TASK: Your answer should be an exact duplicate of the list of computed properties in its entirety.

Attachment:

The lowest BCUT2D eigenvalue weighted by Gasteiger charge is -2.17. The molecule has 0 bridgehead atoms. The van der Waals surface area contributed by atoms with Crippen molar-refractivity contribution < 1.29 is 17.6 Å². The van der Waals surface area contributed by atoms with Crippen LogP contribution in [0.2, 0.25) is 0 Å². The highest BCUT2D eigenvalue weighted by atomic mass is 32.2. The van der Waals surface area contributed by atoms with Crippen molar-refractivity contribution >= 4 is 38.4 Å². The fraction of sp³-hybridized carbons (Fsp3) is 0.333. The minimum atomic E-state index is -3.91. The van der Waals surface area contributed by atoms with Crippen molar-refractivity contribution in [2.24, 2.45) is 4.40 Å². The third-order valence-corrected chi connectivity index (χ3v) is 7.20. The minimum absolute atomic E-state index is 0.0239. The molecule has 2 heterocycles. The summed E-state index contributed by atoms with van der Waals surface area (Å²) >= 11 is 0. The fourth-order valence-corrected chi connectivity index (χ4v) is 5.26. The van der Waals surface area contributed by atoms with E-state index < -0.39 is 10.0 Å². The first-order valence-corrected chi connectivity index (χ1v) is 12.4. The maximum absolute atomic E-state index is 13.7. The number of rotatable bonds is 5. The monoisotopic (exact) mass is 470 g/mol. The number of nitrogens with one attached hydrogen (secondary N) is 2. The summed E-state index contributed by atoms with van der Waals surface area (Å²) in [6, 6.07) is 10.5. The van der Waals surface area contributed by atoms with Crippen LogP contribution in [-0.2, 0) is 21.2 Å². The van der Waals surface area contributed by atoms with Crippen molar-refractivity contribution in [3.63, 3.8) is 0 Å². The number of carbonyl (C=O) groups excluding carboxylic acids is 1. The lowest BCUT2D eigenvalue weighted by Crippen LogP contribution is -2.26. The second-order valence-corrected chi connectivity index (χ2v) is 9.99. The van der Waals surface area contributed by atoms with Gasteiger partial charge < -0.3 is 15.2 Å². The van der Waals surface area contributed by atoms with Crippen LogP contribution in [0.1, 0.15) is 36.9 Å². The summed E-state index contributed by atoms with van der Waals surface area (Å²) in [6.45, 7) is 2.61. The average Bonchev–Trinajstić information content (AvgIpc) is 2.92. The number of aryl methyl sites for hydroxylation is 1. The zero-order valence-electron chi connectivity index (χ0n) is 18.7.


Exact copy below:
The lowest BCUT2D eigenvalue weighted by Gasteiger charge is -2.17. The molecule has 0 bridgehead atoms. The van der Waals surface area contributed by atoms with Crippen molar-refractivity contribution < 1.29 is 17.6 Å². The van der Waals surface area contributed by atoms with Crippen LogP contribution in [0.2, 0.25) is 0 Å². The highest BCUT2D eigenvalue weighted by atomic mass is 32.2. The van der Waals surface area contributed by atoms with Crippen molar-refractivity contribution >= 4 is 38.4 Å². The fraction of sp³-hybridized carbons (Fsp3) is 0.333. The minimum atomic E-state index is -3.91. The van der Waals surface area contributed by atoms with Crippen molar-refractivity contribution in [2.24, 2.45) is 4.40 Å². The third-order valence-corrected chi connectivity index (χ3v) is 7.20. The minimum absolute atomic E-state index is 0.0239. The molecule has 2 heterocycles. The summed E-state index contributed by atoms with van der Waals surface area (Å²) >= 11 is 0. The fourth-order valence-corrected chi connectivity index (χ4v) is 5.26. The van der Waals surface area contributed by atoms with E-state index < -0.39 is 10.0 Å². The first-order valence-corrected chi connectivity index (χ1v) is 12.4. The maximum absolute atomic E-state index is 13.7. The number of rotatable bonds is 5. The monoisotopic (exact) mass is 470 g/mol. The number of nitrogens with one attached hydrogen (secondary N) is 2. The summed E-state index contributed by atoms with van der Waals surface area (Å²) in [6, 6.07) is 10.5. The van der Waals surface area contributed by atoms with Crippen LogP contribution in [-0.2, 0) is 21.2 Å². The van der Waals surface area contributed by atoms with Crippen molar-refractivity contribution in [3.63, 3.8) is 0 Å². The number of carbonyl (C=O) groups excluding carboxylic acids is 1. The lowest BCUT2D eigenvalue weighted by Crippen LogP contribution is -2.26. The second-order valence-corrected chi connectivity index (χ2v) is 9.99. The van der Waals surface area contributed by atoms with Gasteiger partial charge < -0.3 is 15.2 Å². The van der Waals surface area contributed by atoms with Crippen LogP contribution in [0.1, 0.15) is 36.9 Å². The summed E-state index contributed by atoms with van der Waals surface area (Å²) in [6.45, 7) is 2.61. The average Bonchev–Trinajstić information content (AvgIpc) is 2.92. The number of aryl methyl sites for hydroxylation is 1. The zero-order valence-electron chi connectivity index (χ0n) is 18.7.